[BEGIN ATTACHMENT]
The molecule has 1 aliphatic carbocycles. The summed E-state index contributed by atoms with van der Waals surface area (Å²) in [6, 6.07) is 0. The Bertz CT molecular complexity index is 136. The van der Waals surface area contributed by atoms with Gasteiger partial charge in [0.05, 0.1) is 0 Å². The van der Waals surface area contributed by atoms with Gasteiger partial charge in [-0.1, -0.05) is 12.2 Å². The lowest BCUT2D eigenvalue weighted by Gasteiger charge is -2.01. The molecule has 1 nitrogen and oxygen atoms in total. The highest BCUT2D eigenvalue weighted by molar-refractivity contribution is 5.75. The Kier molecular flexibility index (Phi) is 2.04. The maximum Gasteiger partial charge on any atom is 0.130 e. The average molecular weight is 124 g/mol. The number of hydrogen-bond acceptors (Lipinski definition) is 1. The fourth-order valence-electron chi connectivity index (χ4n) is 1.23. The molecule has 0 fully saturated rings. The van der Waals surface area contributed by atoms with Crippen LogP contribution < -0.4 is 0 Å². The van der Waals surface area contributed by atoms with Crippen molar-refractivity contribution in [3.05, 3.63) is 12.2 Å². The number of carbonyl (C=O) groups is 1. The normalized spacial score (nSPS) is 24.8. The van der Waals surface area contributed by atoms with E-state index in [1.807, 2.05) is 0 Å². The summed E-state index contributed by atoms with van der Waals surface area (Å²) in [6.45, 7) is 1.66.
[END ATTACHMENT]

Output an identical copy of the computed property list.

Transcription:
The molecule has 1 aliphatic carbocycles. The summed E-state index contributed by atoms with van der Waals surface area (Å²) in [6, 6.07) is 0. The Bertz CT molecular complexity index is 136. The van der Waals surface area contributed by atoms with Gasteiger partial charge in [0.05, 0.1) is 0 Å². The van der Waals surface area contributed by atoms with Gasteiger partial charge in [-0.1, -0.05) is 12.2 Å². The lowest BCUT2D eigenvalue weighted by Gasteiger charge is -2.01. The molecule has 1 nitrogen and oxygen atoms in total. The highest BCUT2D eigenvalue weighted by molar-refractivity contribution is 5.75. The Kier molecular flexibility index (Phi) is 2.04. The maximum Gasteiger partial charge on any atom is 0.130 e. The average molecular weight is 124 g/mol. The number of hydrogen-bond acceptors (Lipinski definition) is 1. The fourth-order valence-electron chi connectivity index (χ4n) is 1.23. The molecule has 0 fully saturated rings. The van der Waals surface area contributed by atoms with Crippen LogP contribution < -0.4 is 0 Å². The van der Waals surface area contributed by atoms with Crippen molar-refractivity contribution in [3.05, 3.63) is 12.2 Å². The number of carbonyl (C=O) groups is 1. The normalized spacial score (nSPS) is 24.8. The van der Waals surface area contributed by atoms with E-state index in [1.807, 2.05) is 0 Å². The summed E-state index contributed by atoms with van der Waals surface area (Å²) in [6.45, 7) is 1.66.